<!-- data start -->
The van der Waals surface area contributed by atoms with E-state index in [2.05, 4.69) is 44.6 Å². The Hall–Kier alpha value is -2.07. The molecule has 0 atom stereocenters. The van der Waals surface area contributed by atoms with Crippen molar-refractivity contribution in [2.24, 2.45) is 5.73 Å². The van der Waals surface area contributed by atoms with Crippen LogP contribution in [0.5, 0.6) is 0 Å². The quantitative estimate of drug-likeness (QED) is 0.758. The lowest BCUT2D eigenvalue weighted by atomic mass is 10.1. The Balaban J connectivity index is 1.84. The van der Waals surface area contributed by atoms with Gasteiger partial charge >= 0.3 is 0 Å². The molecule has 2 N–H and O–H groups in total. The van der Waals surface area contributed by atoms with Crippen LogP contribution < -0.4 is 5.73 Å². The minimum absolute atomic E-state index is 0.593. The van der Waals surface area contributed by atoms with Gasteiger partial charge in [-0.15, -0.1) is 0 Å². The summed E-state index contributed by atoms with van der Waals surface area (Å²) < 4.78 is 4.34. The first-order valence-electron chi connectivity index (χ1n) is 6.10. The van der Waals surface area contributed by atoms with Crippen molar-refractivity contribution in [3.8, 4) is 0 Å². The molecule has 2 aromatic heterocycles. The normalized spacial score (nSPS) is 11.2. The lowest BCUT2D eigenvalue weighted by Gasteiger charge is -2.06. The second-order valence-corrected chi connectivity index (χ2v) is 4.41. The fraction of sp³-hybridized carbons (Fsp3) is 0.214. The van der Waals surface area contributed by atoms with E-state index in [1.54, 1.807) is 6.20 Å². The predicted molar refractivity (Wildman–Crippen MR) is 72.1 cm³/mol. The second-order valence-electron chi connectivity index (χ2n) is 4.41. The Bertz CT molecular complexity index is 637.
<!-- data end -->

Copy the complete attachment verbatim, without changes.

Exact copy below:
The van der Waals surface area contributed by atoms with E-state index in [2.05, 4.69) is 44.6 Å². The Hall–Kier alpha value is -2.07. The molecule has 0 atom stereocenters. The van der Waals surface area contributed by atoms with Crippen molar-refractivity contribution in [2.24, 2.45) is 5.73 Å². The van der Waals surface area contributed by atoms with Crippen LogP contribution in [0.5, 0.6) is 0 Å². The quantitative estimate of drug-likeness (QED) is 0.758. The lowest BCUT2D eigenvalue weighted by atomic mass is 10.1. The Balaban J connectivity index is 1.84. The van der Waals surface area contributed by atoms with Gasteiger partial charge >= 0.3 is 0 Å². The molecule has 2 N–H and O–H groups in total. The van der Waals surface area contributed by atoms with Crippen LogP contribution < -0.4 is 5.73 Å². The minimum absolute atomic E-state index is 0.593. The van der Waals surface area contributed by atoms with Gasteiger partial charge in [-0.15, -0.1) is 0 Å². The summed E-state index contributed by atoms with van der Waals surface area (Å²) < 4.78 is 4.34. The first-order valence-electron chi connectivity index (χ1n) is 6.10. The van der Waals surface area contributed by atoms with Crippen molar-refractivity contribution in [3.8, 4) is 0 Å². The molecule has 2 aromatic heterocycles. The normalized spacial score (nSPS) is 11.2. The lowest BCUT2D eigenvalue weighted by Gasteiger charge is -2.06. The second-order valence-corrected chi connectivity index (χ2v) is 4.41. The fraction of sp³-hybridized carbons (Fsp3) is 0.214. The van der Waals surface area contributed by atoms with E-state index in [1.54, 1.807) is 6.20 Å². The predicted molar refractivity (Wildman–Crippen MR) is 72.1 cm³/mol. The second-order valence-electron chi connectivity index (χ2n) is 4.41. The Bertz CT molecular complexity index is 637.